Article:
DARIA SOLOVIEVA ON THE FOREIGN ENERGY POLICY OF THE PUTIN REGIME
The following article is republished from the American online journal 'World Politics Review'(www.worldpoliticsreview.com), with the kind permission of the author, Miss Daria Solovieva. We present it here without further comment, for your edification:
Russia Continues to Wield Energy as Tool of State Power, by Daria Solovieva
"President Bush's meeting with Vladimir Putin last week found U.S.-Russian relations in a far different state than six years ago, when President Putin was the first leader to call the Oval Office and pledge his support following September 11. While there is yet no real basis for proclaiming a new Cold War, a long list of thorny issues includes sanctions against Iran, location of the proposed U.S. missile defense system, and the unresolved question of Kosovar independence.
Perhaps the most important recent change U.S.-Russian relations, however, is Russia's much greater reluctance to support the Bush administration's Middle East and Europe policies. Russia's new assertiveness is largely the result of the financial stability brought about by its booming energy sector. With 60 percent of Russia's federal budget coming from oil and gas revenues, energy policy has for years been at the center of Putin's plan to reclaim Russia's global power status.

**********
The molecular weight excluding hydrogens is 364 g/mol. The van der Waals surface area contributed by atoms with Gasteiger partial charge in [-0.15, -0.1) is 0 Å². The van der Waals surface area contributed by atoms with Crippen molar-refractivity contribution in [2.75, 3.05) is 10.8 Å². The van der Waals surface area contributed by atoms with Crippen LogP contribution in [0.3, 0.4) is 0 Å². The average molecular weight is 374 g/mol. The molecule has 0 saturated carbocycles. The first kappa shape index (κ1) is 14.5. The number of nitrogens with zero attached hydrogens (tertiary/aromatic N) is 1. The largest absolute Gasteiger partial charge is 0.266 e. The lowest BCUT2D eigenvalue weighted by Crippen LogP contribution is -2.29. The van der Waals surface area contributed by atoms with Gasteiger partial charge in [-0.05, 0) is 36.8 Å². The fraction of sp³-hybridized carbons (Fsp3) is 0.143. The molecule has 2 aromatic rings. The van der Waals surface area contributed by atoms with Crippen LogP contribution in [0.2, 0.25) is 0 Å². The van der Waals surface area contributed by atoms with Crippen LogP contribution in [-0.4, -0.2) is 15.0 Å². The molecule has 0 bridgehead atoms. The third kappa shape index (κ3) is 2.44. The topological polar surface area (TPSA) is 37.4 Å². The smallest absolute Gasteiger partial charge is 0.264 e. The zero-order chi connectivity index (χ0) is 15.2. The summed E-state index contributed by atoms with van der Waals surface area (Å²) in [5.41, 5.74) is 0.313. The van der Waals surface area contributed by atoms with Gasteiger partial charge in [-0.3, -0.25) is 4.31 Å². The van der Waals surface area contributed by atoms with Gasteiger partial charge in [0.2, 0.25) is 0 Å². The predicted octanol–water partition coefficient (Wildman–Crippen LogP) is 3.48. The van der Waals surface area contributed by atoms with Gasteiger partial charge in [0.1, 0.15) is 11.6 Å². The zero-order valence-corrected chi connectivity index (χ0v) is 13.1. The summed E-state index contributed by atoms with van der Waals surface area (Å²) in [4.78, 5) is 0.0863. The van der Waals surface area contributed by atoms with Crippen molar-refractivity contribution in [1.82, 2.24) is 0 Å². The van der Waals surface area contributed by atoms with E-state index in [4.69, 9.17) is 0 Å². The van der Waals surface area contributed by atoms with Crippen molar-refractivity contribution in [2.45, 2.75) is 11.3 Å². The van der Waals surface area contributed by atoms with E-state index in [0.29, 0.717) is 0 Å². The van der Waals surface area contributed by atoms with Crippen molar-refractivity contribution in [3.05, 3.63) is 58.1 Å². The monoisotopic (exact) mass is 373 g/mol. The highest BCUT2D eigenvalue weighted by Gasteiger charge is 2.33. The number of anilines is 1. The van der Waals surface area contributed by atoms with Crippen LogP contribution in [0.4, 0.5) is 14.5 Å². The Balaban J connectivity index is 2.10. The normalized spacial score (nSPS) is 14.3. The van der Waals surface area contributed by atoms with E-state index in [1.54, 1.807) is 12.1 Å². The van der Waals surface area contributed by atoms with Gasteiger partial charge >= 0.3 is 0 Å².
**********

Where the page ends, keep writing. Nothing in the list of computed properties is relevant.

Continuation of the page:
In recent months, the Putin administration has further tightened state control of Russia's oil and gas industry and has demonstrated increasing willingness to use the country's energy resources as an instrument of power in foreign policy.
In a landmark deal June 22, ending years of speculation and negotiations, the British-Russian venture TNK-BP sold its 62.9 percent stake in Russia Petroleum to Russia's state-controlled natural gas monopoly Gazprom. Rosnedra, the Russian licensing agency, had been threatening for months to revoke TNK-BP's license to develop the Kovykta natural gas field, threats that were apparently used as a pretext for facilitating state ownership of the British-Russian firm's largest natural gas project in Russia.
The licensing agency claimed the Kovytka field should have been producing 9 billion cubic meters of gas per year under the licensing terms, while TNK-BP produced less than 2.5 billion cubic meters. Meanwhile Gazprom is the only company in Russia legally allowed to export gas.
While TNK-BP President and CEO Bob Dudley was characteristically optimistic, calling the new agreement an "important development in the future growth of TNK-BP," President Putin's remarks were dismissive of TNK-BP's claims regarding the Kovytka gas field license. "I am not even going to mention how they acquired the license," he said June 4. "Leave it to the conscience of those who got the license in the early 1990s."
Last year, Royal Dutch Shell PLC came under similar pressure following charges of environmental violations and eventually ceded control of the giant Sakhalin-II oil and gas venture to Gazprom. Gazprom now holds 50 percent of the shares in Sakhalin-II, while Shell, Mitsui, and Mitsubishi own 27.5 percent, 12.5 percent, and 10 percent, respectively.
Moscow has also been seeking an increasing energy presence in the former Soviet sphere and Europe, the latter of which receives 40 percent of its natural gas from Russia. Russia is likely to remain Europe's most important supplier, according to the World Energy Council.